Heffernan’s book seeks to investigate the economic and industrial aspects of the horror film genre that many scholarly accounts (which typically focus on cultural and/or aesthetic issues) fail to adequately consider. The book focuses on the postwar period (1953-1968); a period comprised of drastic changes in the film industry (i.e., Paramount decree, TV, technological innovation), and charts some of the functions or positions that horror genre pictures filled during this time period. He argues that this period—which is book-ended by 3D technology and the adoption of the MPAA rating system—saw a major cultural and economic shift in the production and reception of horror movies. This was partially due to the Supreme Court’s Paramount decision in 1948 which required the break-up of Hollywood’s vertically integrated system of production, distribution, and exhibition. As Hollywood studios began producing fewer films, independent distributors and exhibitors needed more product to fill out their schedules including B-pictures for the bottom half of popular double-feature bills. Heffernan argues that “low” genres like horror and sci-fi played an important part in the testing and development of new technologies and methods of production, distribution, and advertising to accommodate various changes including suburbanization, the growth of television, new youth markets, and the new economic and business structures of the film industry. Although written as a “corrective” to scholarship which focuses solely on culture and aesthetics, Heffernan avoids “economic determinism” by deftly intertwining the exploration of various aesthetic and formal changes of the horror genre during this period including greater psychological realism and, of course, graphic gore.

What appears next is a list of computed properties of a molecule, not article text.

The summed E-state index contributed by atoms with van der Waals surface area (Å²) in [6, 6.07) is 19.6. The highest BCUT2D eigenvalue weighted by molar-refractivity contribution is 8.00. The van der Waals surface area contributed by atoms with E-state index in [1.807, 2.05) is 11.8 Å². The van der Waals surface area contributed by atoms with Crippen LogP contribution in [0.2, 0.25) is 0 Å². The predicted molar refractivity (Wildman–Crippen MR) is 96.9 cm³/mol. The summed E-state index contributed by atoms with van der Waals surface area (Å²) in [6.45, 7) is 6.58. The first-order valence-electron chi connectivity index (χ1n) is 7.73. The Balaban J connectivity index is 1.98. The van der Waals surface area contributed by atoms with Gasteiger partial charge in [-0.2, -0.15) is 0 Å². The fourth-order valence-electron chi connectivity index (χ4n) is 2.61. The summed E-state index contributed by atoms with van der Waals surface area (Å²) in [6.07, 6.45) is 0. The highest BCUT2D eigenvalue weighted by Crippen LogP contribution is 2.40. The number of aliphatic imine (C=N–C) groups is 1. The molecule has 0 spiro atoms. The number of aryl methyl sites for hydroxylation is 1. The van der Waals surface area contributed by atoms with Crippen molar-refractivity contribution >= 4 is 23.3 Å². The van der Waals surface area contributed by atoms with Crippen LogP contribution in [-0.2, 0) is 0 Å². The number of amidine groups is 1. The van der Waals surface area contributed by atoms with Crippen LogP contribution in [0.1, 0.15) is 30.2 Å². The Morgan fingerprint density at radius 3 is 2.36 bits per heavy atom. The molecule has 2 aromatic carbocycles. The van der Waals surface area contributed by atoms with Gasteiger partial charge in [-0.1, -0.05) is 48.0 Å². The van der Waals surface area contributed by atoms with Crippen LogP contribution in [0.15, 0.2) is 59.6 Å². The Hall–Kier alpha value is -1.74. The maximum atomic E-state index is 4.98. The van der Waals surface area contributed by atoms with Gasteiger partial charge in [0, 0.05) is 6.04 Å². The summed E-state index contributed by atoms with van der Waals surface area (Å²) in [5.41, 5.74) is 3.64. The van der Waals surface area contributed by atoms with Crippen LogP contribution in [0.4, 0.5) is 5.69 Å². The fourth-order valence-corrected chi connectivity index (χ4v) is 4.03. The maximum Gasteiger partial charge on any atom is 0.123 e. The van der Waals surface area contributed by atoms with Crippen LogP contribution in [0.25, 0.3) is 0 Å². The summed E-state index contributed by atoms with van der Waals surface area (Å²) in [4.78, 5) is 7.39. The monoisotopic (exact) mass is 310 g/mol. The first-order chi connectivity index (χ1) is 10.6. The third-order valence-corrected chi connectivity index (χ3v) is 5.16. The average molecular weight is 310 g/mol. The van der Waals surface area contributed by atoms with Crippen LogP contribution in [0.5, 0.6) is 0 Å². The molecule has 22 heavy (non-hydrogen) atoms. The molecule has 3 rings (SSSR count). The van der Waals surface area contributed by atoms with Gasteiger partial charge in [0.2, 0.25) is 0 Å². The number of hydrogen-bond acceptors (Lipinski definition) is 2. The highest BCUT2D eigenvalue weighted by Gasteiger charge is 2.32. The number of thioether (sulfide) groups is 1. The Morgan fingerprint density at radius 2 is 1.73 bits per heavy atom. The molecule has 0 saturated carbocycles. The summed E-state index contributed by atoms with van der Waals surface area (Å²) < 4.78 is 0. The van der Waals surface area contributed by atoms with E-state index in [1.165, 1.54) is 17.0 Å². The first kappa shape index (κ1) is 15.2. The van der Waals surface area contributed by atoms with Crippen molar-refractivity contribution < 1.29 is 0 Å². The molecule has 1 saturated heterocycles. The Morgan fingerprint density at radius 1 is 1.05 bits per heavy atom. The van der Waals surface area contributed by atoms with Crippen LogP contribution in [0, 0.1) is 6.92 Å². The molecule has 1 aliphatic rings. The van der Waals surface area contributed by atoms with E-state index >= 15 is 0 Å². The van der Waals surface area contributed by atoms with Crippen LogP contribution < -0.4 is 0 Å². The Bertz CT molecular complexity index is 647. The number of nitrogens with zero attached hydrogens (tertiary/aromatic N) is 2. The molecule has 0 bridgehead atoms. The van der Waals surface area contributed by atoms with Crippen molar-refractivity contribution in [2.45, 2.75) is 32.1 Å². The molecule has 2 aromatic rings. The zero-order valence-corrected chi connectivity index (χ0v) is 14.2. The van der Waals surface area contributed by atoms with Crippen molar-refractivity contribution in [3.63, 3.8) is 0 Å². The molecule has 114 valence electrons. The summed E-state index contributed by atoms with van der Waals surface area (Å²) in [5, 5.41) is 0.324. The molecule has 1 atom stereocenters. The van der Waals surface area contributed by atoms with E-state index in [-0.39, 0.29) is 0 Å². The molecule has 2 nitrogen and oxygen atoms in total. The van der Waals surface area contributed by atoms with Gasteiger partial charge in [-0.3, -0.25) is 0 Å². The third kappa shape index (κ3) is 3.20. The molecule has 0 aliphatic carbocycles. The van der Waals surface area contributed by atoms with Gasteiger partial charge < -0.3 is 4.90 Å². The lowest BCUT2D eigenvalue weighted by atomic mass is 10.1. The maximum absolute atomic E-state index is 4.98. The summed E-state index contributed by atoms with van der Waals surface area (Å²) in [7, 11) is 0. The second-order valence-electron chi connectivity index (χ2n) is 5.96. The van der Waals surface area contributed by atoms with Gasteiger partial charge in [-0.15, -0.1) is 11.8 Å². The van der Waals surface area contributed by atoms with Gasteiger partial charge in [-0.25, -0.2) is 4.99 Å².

Using Philadelphia as his test market, Heffernan chronologically traces the distribution and exhibition patterns of various horror films across both theatrical and television venues. He begins with the early 1950s cycle of 3D horror films arguing that the narrative and stylistic norms of the horror genre could best negotiate the conflicting demands of “attraction” (the gimmick shots) and narrative integration of the classical Hollywood model, and also detailing the challenges faced by small theater owners to equip theaters to show 3D. Heffernan continues through the 50s and 60s exploring the impact of Hammer’s color saturated and bloody Gothic updates of the classic Universal monsters, how shortages in production from majors caused independent distributors and exhibitors to get into the production business, how the rise in art theaters utilized both exploitation/genre films and art cinema (i.e., “paracinema”), and the rise of “adult” horror in the late 60s. Overall, Heffernan’s book is well-researched, clearly written, and provides a wealth of knowledge for film scholars interested in the economic side of the industry—especially those interested in genre film. The only quibble is with the brief conclusion “The Horror Film in the New Hollywood.” It feels not only tacked on, but somewhat dismissive of the horror film post-1968. He also makes some broad—and I believe incorrect—claims such as that in the 1980s horror film spectacle overwhelms narrative. This comment flies in the face of the convincing arguments he lays out in discussing the intricate relation between technology and genre film of the 50s and 60s (such as horror’s ability to navigate 3D and narrative).
An article published in the Philadelphia Inquirer that explores whether producer Carl Laemmle’s “no children, unless accompanied adult warning” issued for Frankenstein was an elaborate publicity stunt or a genuine advisory note. By Conor Fitzpatrick